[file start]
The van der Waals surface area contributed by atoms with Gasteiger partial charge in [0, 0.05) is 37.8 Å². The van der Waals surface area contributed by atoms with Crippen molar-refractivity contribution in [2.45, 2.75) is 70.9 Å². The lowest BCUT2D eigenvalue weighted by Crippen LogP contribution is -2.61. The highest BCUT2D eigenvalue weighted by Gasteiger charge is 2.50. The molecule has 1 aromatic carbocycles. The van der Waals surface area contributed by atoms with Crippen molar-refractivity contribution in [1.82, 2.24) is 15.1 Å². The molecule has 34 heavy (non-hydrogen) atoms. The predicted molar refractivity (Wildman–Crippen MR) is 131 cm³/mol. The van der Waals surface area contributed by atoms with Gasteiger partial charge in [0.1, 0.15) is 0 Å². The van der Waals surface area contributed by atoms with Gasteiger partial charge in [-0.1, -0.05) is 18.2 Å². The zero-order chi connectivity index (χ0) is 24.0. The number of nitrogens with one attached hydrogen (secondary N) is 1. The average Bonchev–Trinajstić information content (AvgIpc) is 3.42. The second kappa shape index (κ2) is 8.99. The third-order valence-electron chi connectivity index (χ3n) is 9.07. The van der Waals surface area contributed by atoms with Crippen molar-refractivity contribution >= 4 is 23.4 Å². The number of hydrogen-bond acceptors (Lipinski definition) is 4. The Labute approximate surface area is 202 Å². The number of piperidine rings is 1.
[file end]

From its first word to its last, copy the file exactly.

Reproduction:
The van der Waals surface area contributed by atoms with Gasteiger partial charge in [0, 0.05) is 37.8 Å². The van der Waals surface area contributed by atoms with Crippen molar-refractivity contribution in [2.45, 2.75) is 70.9 Å². The lowest BCUT2D eigenvalue weighted by Crippen LogP contribution is -2.61. The highest BCUT2D eigenvalue weighted by Gasteiger charge is 2.50. The molecule has 1 aromatic carbocycles. The van der Waals surface area contributed by atoms with Crippen molar-refractivity contribution in [1.82, 2.24) is 15.1 Å². The molecule has 34 heavy (non-hydrogen) atoms. The predicted molar refractivity (Wildman–Crippen MR) is 131 cm³/mol. The van der Waals surface area contributed by atoms with Gasteiger partial charge in [0.1, 0.15) is 0 Å². The van der Waals surface area contributed by atoms with Gasteiger partial charge in [-0.1, -0.05) is 18.2 Å². The zero-order chi connectivity index (χ0) is 24.0. The number of nitrogens with one attached hydrogen (secondary N) is 1. The average Bonchev–Trinajstić information content (AvgIpc) is 3.42. The second kappa shape index (κ2) is 8.99. The third-order valence-electron chi connectivity index (χ3n) is 9.07. The van der Waals surface area contributed by atoms with Crippen molar-refractivity contribution >= 4 is 23.4 Å². The number of hydrogen-bond acceptors (Lipinski definition) is 4. The Labute approximate surface area is 202 Å². The number of piperidine rings is 1.